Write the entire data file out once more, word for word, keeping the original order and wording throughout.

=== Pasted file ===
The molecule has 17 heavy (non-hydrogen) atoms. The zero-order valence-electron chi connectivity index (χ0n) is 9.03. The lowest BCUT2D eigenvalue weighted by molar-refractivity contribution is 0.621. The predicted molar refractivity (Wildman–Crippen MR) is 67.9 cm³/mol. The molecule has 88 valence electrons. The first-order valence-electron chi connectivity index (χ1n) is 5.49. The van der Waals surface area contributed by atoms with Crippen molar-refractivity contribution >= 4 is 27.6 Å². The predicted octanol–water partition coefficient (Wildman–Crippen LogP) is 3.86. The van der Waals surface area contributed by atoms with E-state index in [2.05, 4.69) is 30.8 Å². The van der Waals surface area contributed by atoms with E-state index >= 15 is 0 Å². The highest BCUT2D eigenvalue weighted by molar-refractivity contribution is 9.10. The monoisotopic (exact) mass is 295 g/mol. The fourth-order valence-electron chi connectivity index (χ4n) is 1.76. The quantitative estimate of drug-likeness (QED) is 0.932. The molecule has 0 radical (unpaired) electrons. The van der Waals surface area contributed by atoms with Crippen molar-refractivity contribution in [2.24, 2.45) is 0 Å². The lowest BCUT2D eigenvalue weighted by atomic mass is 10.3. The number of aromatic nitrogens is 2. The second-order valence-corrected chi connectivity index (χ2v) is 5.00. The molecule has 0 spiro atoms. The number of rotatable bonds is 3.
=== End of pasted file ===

The molecule has 17 heavy (non-hydrogen) atoms. The zero-order valence-electron chi connectivity index (χ0n) is 9.03. The lowest BCUT2D eigenvalue weighted by molar-refractivity contribution is 0.621. The predicted molar refractivity (Wildman–Crippen MR) is 67.9 cm³/mol. The molecule has 88 valence electrons. The first-order valence-electron chi connectivity index (χ1n) is 5.49. The van der Waals surface area contributed by atoms with Crippen molar-refractivity contribution >= 4 is 27.6 Å². The predicted octanol–water partition coefficient (Wildman–Crippen LogP) is 3.86. The van der Waals surface area contributed by atoms with E-state index in [2.05, 4.69) is 30.8 Å². The van der Waals surface area contributed by atoms with E-state index >= 15 is 0 Å². The highest BCUT2D eigenvalue weighted by molar-refractivity contribution is 9.10. The monoisotopic (exact) mass is 295 g/mol. The fourth-order valence-electron chi connectivity index (χ4n) is 1.76. The quantitative estimate of drug-likeness (QED) is 0.932. The molecule has 0 radical (unpaired) electrons. The van der Waals surface area contributed by atoms with Crippen molar-refractivity contribution in [2.24, 2.45) is 0 Å². The lowest BCUT2D eigenvalue weighted by atomic mass is 10.3. The number of aromatic nitrogens is 2. The second-order valence-corrected chi connectivity index (χ2v) is 5.00. The molecule has 0 spiro atoms. The number of rotatable bonds is 3.